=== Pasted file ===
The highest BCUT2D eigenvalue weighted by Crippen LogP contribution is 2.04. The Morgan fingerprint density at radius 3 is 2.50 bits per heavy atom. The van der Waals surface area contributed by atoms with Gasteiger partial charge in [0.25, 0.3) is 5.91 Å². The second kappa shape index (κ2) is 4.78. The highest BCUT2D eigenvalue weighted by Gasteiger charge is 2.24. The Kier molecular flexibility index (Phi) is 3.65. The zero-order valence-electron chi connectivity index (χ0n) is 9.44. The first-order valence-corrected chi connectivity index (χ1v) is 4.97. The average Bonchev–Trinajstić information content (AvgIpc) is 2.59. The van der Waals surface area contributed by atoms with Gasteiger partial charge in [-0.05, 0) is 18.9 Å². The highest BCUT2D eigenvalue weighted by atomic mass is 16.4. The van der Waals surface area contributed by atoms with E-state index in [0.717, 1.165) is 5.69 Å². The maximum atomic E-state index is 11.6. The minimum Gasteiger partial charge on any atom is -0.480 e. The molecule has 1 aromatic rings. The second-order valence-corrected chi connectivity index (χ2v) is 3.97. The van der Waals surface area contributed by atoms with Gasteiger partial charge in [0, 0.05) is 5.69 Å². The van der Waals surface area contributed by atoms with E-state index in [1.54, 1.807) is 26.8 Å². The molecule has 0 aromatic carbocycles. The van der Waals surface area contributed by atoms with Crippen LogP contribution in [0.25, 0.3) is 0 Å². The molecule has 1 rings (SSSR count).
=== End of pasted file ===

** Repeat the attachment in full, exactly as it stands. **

The highest BCUT2D eigenvalue weighted by Crippen LogP contribution is 2.04. The Morgan fingerprint density at radius 3 is 2.50 bits per heavy atom. The van der Waals surface area contributed by atoms with Gasteiger partial charge in [0.25, 0.3) is 5.91 Å². The second kappa shape index (κ2) is 4.78. The highest BCUT2D eigenvalue weighted by Gasteiger charge is 2.24. The Kier molecular flexibility index (Phi) is 3.65. The zero-order valence-electron chi connectivity index (χ0n) is 9.44. The first-order valence-corrected chi connectivity index (χ1v) is 4.97. The average Bonchev–Trinajstić information content (AvgIpc) is 2.59. The van der Waals surface area contributed by atoms with Gasteiger partial charge in [-0.05, 0) is 18.9 Å². The highest BCUT2D eigenvalue weighted by atomic mass is 16.4. The van der Waals surface area contributed by atoms with E-state index in [0.717, 1.165) is 5.69 Å². The maximum atomic E-state index is 11.6. The minimum Gasteiger partial charge on any atom is -0.480 e. The molecule has 1 aromatic rings. The second-order valence-corrected chi connectivity index (χ2v) is 3.97. The van der Waals surface area contributed by atoms with Gasteiger partial charge in [0, 0.05) is 5.69 Å². The van der Waals surface area contributed by atoms with E-state index in [1.54, 1.807) is 26.8 Å². The molecule has 0 aromatic carbocycles. The van der Waals surface area contributed by atoms with Crippen LogP contribution in [0.25, 0.3) is 0 Å². The molecule has 1 rings (SSSR count).